Extended Director's CutEdit

The Extended Director's Cut premiered on Epix on May 30, 2011 for the Memorial Day weekend.[27] The Extended Cut contains roughly 11 minutes of additional, never-before-seen footage and reintroduces the Shinedown song "Diamond Eyes" to the soundtrack, both during the climactic shootout and again over the end credits, and the song "Sinners Prayer" by Sully Erna in the new opening credits.

ReceptionEdit

Box officeEdit

The film made its US debut at 3,270 theaters with approximately 4,300 screens, which earned it the #10 spot on the list of the "Biggest Independent Releases of All Time" at Box Office Mojo[28] and the #16 spot on their list of top opening weekends for August.[29] It earned $34.8 million in its opening weekend and took the #1 position in the U.S. box office.[30] On the day of its release, the film earned $13.3 million in sales, exceeding the $9.7 million sum from the debut of the last previous summer action film The A-Team.[31]

Brandon Gray of Box Office Mojo stated that the film "took a commanding lead in its debut", compared to competing films Eat Pray Love and Scott Pilgrim vs. the World.[31] Ben Fritz of the Los Angeles Times stated that the "over-the-top shoot-'em-up" opened to a "very strong" reception. As well, he described it as "a crowd-pleaser even if critics didn't take to it."[32] Research by Lionsgate found that between 38% and 40% of the film's viewers were female. The results were unexpected, for a film thought to have limited appeal to female filmgoers.[32][33]

The Expendables remained at the top position in the U.S. box office during its second weekend, earning a weekend total of nearly $17 million.[34]

As of December 17, 2010, the film has made $103,068,524 in the U.S. and $171,401,870 in the international box office, bringing its worldwide gross to $274,470,394.[1][35]

Critical response Edit

Template:Anchor The film review aggregator Rotten Tomatoes shows that 41% of critics gave the film a positive review based upon reviews by 192 critics.[36] At Metacritic, which assigns a normalized rating out of 100 to reviews from critics, the film has received a mean score of 45, based on 35 reviews.[37] CinemaScore polls, however, reflect solid audience approval with a B+ average grade.[38]

Some reviews praised the film highly. The Hollywood Reporter stated that "the body count is high and the personalities click in this old-school testosterone fest,"[39] and Boxoffice Magazine stated that "it's filled with literally explosive excitement" and that "a who's who of classic action stars light up the screen for pure combustible entertainment in Sly Stallone's The Expendables, a sort of Dirty Dozen meets Inglourious Basterds—and then some…"[40] Richard Corliss of Time added that "what you will find is both familiar in its contours and unique in its casting."[41] Peter Paras of E! Online said that the film is "peppered with funny dialogue, epic brawls and supersize explosions," and that "The Expendables is the adrenaline shot the summer of 2010 needs,"[42] and the Boston Globe stated that the film is "a lot of unholy fun".[43] Other film review sites and magazines supplied decent feedback such as Empire Magazine's Genevieve Harrison who delivered the film a 3/5 stars rating and remarked that the film was "More The Wild Geese than The Wild Bunch, The Expendables is not a wasted opportunity, but more one not fully exploited. For action fans raised on Commando and Cobra, the ensemble cast and ’80s-style violence will be pure wish-fulfilment — but even they could have wished for something better."[44]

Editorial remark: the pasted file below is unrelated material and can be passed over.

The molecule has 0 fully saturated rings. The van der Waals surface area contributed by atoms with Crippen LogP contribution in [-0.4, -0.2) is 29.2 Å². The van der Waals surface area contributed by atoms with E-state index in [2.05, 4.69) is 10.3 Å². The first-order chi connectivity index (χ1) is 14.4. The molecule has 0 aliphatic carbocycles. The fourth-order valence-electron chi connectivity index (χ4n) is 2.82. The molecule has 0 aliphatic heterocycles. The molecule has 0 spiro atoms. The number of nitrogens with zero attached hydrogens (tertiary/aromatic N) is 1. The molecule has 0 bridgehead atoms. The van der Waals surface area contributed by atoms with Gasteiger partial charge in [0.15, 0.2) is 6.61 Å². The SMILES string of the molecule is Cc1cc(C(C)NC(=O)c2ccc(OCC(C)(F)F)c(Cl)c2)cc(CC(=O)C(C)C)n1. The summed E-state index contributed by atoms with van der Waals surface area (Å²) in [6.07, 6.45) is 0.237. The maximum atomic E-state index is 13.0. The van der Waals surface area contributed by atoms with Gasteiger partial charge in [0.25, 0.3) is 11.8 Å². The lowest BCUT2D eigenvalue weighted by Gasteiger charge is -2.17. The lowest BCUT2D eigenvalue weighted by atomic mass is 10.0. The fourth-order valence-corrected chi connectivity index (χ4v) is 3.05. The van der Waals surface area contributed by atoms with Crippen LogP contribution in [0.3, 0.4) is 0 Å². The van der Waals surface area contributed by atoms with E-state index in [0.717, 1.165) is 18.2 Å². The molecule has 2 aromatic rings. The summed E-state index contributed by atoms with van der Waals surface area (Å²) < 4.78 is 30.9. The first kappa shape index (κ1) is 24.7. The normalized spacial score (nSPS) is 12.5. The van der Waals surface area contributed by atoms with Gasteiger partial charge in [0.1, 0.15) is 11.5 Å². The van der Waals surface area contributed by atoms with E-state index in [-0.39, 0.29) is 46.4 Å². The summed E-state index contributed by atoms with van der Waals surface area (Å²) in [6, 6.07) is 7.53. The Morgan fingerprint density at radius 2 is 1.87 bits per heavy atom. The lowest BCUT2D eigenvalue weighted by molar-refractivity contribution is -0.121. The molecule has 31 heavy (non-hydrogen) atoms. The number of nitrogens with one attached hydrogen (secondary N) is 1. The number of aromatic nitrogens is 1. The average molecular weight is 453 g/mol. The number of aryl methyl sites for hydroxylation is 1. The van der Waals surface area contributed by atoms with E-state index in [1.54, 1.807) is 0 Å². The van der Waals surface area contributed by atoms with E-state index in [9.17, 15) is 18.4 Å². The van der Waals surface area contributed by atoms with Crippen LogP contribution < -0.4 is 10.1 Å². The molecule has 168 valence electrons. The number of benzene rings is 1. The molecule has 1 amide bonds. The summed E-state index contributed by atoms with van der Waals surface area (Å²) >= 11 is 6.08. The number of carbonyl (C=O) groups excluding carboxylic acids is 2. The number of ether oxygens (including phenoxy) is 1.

Some highly negative reviews appeared. In The New York Post, Lou Lumenick labeled it "the brain-dead male equivalent of Sex and the City 2",[45] and in The New Yorker, Anthony Lane called it "breathtakingly sleazy in its lack of imagination".[46] Peter Travers, writing for Rolling Stone, said, "Stallone forgets to include non-spazzy direction, a coherent plot, dialogue that actors can speak without cringing, stunts that don't fizzle, blood that isn't digital and an animating spirit that might convince us to give a damn."[47] Claudia Puig, writing the review for USA Today, summed the film up as a "sadistic mess of a movie".[48]

Mickey Rourke's performance was given special recognition by some critics. In the Chicago Tribune, Michael Phillips said, "Rourke delivers a monologue about his time in Bosnia, and the conviction the actor brings to the occasion throws the movie completely out of whack. What's actual acting doing in a movie like this?"[49] Mick LaSalle of the San Francisco Chronicle praised Rourke for the same scene, stating, "He's amazing…a great actor."[50]